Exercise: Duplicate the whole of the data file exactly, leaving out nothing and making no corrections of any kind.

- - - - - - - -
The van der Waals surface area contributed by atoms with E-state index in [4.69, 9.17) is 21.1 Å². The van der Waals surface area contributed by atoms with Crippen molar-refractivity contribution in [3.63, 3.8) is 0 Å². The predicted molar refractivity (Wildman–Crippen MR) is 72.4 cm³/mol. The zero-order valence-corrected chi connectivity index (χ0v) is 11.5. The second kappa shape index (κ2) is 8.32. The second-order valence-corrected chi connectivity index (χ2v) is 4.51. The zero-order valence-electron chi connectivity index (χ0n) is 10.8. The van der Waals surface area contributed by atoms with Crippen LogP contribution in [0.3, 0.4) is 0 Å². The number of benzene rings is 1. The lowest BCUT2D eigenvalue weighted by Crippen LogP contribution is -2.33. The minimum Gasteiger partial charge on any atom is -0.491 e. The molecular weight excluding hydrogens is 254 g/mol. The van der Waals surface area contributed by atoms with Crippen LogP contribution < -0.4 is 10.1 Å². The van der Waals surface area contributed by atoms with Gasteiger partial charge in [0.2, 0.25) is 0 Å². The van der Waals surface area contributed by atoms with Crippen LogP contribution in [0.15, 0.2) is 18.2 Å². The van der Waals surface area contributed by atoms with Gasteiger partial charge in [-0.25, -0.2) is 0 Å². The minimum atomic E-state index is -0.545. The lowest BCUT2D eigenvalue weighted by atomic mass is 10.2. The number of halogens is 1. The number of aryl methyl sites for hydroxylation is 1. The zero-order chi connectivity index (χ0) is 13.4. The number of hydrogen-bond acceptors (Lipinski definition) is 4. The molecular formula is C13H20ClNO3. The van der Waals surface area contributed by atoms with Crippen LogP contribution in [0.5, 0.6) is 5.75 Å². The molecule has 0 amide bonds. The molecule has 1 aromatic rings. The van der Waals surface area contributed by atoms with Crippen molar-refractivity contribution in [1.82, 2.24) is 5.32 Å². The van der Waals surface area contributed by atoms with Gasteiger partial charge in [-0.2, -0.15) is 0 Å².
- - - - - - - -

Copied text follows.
The van der Waals surface area contributed by atoms with E-state index in [4.69, 9.17) is 21.1 Å². The van der Waals surface area contributed by atoms with Crippen molar-refractivity contribution in [3.63, 3.8) is 0 Å². The predicted molar refractivity (Wildman–Crippen MR) is 72.4 cm³/mol. The zero-order valence-corrected chi connectivity index (χ0v) is 11.5. The second kappa shape index (κ2) is 8.32. The second-order valence-corrected chi connectivity index (χ2v) is 4.51. The zero-order valence-electron chi connectivity index (χ0n) is 10.8. The van der Waals surface area contributed by atoms with Crippen LogP contribution in [0.3, 0.4) is 0 Å². The number of benzene rings is 1. The lowest BCUT2D eigenvalue weighted by Crippen LogP contribution is -2.33. The minimum Gasteiger partial charge on any atom is -0.491 e. The molecular weight excluding hydrogens is 254 g/mol. The van der Waals surface area contributed by atoms with Crippen LogP contribution < -0.4 is 10.1 Å². The van der Waals surface area contributed by atoms with Gasteiger partial charge in [0.2, 0.25) is 0 Å². The van der Waals surface area contributed by atoms with Crippen LogP contribution in [0.15, 0.2) is 18.2 Å². The van der Waals surface area contributed by atoms with Gasteiger partial charge in [-0.25, -0.2) is 0 Å². The minimum atomic E-state index is -0.545. The lowest BCUT2D eigenvalue weighted by atomic mass is 10.2. The number of halogens is 1. The number of aryl methyl sites for hydroxylation is 1. The zero-order chi connectivity index (χ0) is 13.4. The number of hydrogen-bond acceptors (Lipinski definition) is 4. The molecular formula is C13H20ClNO3. The van der Waals surface area contributed by atoms with Crippen LogP contribution in [0.5, 0.6) is 5.75 Å². The molecule has 0 amide bonds. The molecule has 1 aromatic rings. The van der Waals surface area contributed by atoms with Crippen molar-refractivity contribution in [1.82, 2.24) is 5.32 Å². The van der Waals surface area contributed by atoms with Gasteiger partial charge in [-0.2, -0.15) is 0 Å².